Red faces at British Cycling as David Millar picks dopers on ‘dream team’

Posted on: February 16th, 2016

David Millar’s appointment to a new British Cycling job mentoring young riders didn’t stop him picking several dopers in his cycling dream team.


Not content with the controversy caused by his appointment by British Cycling as a mentor for young riders, David Millar has named a number of dopers on his all-time dream team selection.

The Scot, who was banned from cycling for two years after admitting EPO use after his arrest by French police, was asked by CyclingNews to name his dream team as part of an ongoing feature it does with well known riders.

However, just four days after being appointed by British Cycling to his new role, CyclingNews published its Millar dream team story, with his selection not short on dopers.

Riders taking part in the segment on the site must select nine riders to make up their ‘dream team’ and can only pick from their former team mates.

Millar picked himself, Mark Cavendish, Christian Vande Velde, Ryder Hesjedal, David Zabriskie, Stuart O’Grady, Ian Stannard, Geraint Thomas and Íñigo Cuesta.

Of the nine, five doped during their careers.

The development comes as a major embarrassment to British Cycling, which was forced to defend its appointment of Millar to mentor its young stars.

Many felt that given his past, Millar should not have been awarded the position with the national federation and his inclusion of dopers in his dream team will only serve to increase that criticism.

Aside from Millar’s doping, Vande Velde admitted doping with US Postal as part of its roster from 1998 to 2003 and up to April 2006, when he claimed he stopped.

Hesjedal, who won the Giro d’Italia in 2012, admitted doping in 2003 and claimed it was “short-lived”. He made his statement in 2013 when implicated by Michael Rasmussen.

Zabriskie doped and was stripped of all of his results for a near four-season period to the end of July 2006 after confessing to USADA during its investigation into Lance Armstrong and his former US Postal team.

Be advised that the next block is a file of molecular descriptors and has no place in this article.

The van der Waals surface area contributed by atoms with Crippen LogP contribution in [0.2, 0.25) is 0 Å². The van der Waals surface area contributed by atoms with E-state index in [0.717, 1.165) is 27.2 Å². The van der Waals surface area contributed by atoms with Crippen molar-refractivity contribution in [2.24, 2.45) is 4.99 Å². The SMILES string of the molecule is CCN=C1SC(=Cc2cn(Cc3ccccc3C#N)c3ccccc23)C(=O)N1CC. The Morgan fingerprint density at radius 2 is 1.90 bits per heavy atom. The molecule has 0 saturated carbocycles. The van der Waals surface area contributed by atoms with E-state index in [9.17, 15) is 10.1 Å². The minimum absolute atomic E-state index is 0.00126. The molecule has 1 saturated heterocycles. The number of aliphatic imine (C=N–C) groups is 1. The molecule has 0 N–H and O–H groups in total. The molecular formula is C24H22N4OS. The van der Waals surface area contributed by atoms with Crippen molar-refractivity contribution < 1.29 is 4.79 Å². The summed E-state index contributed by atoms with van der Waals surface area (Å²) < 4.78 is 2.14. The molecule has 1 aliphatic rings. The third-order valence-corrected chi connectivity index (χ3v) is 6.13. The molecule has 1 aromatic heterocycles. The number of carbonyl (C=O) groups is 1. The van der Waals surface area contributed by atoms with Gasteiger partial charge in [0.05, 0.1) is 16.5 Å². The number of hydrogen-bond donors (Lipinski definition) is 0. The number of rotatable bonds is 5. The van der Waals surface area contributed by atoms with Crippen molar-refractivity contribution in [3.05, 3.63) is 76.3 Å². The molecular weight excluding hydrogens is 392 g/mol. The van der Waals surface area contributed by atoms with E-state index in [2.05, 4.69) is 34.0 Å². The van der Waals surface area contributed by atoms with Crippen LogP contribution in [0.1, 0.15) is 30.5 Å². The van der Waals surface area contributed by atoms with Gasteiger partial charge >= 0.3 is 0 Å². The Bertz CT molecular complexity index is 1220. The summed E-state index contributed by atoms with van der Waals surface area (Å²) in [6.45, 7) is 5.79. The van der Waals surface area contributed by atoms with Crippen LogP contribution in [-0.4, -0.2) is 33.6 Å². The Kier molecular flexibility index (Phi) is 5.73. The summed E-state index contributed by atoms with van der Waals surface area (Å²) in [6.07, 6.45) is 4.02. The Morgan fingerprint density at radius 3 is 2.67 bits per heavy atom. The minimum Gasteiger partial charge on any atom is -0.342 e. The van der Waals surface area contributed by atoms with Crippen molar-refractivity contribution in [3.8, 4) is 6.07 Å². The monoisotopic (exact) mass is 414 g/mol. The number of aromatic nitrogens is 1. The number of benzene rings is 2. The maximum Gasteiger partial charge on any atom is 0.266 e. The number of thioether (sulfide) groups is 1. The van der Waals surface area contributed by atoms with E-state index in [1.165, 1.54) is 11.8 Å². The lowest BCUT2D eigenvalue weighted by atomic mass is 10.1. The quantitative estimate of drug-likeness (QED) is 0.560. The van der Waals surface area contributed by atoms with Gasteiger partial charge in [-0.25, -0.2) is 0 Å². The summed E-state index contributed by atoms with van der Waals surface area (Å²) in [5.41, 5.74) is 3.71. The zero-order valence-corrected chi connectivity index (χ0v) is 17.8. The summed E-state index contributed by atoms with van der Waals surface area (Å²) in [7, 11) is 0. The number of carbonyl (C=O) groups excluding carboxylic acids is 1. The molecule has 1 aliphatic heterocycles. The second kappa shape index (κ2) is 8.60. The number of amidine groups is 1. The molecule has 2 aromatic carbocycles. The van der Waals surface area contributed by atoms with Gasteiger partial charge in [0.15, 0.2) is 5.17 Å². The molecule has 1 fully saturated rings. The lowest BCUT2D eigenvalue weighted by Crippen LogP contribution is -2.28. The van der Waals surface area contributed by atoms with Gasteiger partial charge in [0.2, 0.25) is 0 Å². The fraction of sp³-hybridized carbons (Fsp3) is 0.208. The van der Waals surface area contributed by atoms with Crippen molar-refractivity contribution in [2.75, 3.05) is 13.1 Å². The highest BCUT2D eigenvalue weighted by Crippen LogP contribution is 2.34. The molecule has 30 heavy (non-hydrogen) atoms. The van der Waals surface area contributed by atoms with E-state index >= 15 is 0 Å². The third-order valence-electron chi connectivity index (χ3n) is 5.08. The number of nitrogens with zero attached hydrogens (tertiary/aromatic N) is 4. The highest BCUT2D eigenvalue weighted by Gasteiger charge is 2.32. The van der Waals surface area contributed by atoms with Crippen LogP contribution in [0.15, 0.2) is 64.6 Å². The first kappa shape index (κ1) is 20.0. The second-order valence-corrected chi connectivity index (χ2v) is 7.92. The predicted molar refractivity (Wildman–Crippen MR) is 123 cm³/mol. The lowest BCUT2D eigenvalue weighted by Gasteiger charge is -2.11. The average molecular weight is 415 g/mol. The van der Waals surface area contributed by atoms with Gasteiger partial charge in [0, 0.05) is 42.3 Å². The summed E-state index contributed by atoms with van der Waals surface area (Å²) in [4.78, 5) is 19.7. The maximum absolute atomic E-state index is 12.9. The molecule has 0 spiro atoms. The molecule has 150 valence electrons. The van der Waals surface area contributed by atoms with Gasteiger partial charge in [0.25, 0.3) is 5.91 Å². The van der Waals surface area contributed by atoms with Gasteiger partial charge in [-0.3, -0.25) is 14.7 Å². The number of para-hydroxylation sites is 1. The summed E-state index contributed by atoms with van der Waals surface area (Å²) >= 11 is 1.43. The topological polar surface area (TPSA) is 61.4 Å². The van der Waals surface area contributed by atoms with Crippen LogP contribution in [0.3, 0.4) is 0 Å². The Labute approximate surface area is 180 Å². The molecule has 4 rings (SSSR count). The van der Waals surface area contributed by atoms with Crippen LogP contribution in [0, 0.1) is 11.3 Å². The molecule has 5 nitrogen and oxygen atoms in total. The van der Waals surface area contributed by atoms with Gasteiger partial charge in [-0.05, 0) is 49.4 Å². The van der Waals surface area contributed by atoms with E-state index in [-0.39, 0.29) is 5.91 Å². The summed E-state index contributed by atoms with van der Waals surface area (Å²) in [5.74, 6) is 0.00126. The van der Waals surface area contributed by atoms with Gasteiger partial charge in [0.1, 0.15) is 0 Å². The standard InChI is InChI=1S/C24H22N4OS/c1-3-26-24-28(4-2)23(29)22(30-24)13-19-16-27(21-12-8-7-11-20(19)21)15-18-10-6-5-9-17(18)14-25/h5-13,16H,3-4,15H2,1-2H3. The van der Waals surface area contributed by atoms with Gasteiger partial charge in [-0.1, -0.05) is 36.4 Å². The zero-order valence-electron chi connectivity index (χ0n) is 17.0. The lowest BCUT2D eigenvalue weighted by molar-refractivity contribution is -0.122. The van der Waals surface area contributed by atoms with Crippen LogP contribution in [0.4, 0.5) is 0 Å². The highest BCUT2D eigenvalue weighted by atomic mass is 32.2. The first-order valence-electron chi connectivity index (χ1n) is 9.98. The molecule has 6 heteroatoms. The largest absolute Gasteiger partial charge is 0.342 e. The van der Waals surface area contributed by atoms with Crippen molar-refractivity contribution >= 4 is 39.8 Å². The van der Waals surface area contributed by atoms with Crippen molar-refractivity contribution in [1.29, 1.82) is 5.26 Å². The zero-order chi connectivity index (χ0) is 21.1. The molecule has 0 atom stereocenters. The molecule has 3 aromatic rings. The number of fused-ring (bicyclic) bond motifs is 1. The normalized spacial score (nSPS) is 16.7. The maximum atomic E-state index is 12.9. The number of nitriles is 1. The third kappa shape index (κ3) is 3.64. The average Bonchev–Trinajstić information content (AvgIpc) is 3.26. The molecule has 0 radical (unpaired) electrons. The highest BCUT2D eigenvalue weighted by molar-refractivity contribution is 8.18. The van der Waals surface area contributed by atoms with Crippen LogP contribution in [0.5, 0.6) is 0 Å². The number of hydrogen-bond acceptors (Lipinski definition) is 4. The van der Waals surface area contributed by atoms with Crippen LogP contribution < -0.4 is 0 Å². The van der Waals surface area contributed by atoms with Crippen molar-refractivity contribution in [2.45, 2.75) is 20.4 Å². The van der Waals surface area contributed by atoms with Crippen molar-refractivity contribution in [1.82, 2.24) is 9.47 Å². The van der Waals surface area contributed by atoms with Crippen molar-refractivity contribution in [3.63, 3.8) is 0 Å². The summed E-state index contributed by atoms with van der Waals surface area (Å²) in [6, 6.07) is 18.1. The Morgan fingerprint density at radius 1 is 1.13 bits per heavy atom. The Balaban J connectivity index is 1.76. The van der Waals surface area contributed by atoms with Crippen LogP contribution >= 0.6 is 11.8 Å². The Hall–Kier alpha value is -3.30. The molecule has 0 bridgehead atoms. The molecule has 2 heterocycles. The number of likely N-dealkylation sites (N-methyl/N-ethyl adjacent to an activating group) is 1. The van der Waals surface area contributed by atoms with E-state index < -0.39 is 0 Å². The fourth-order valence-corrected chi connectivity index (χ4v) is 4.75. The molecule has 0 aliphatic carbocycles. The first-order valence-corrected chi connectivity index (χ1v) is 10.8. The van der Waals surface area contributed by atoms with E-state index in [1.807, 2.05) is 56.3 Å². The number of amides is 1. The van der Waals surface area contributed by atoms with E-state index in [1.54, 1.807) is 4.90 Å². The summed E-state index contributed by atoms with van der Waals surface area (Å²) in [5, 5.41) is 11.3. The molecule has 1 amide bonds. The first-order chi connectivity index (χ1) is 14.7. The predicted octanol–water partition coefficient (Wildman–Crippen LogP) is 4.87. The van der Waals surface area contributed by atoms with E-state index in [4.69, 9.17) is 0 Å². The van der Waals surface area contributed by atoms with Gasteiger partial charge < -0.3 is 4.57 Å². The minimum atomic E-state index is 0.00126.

O’Grady also admitted doping, saying he did it only once – ahead of the 1998 Tour de France. He made his admission on the eve of publication of a report by the French senate into doping.


British Cycling appointment

Late last week British Cycling announced that Millar, a former Tour de France yellow jersey who is now retired from racing, had been appointed as mentor to its young riders in the British cycling team’s men’s endurance academy programme that recently relocated to Italy.

In a statement announcing the move, technical director of the Great Britain cycling team Shane Sutton made the case for bringing the controversial Millar into the role.

“Nurturing an anti-doping culture is at the heart of everything we do at British Cycling and educating our young riders on the subject is a responsibility we take seriously,” he said.

“Having someone of David’s calibre on board to support us in this education process is invaluable; he is readily available to share his well-rounded experiences as a professional cyclist to the young riders who aspire to succeed in their careers.

“In addition to his mentor work, David brings with him a massive amount of training and tactical knowledge which will support the work of the coaches, and he’s become a well-respected figure in cycling which will help us to open doors when it comes to fielding young talent into professional road teams.

“David will work with the squad on a voluntary basis until the end of the month with a view to subsequently joining the team in a more official capacity.”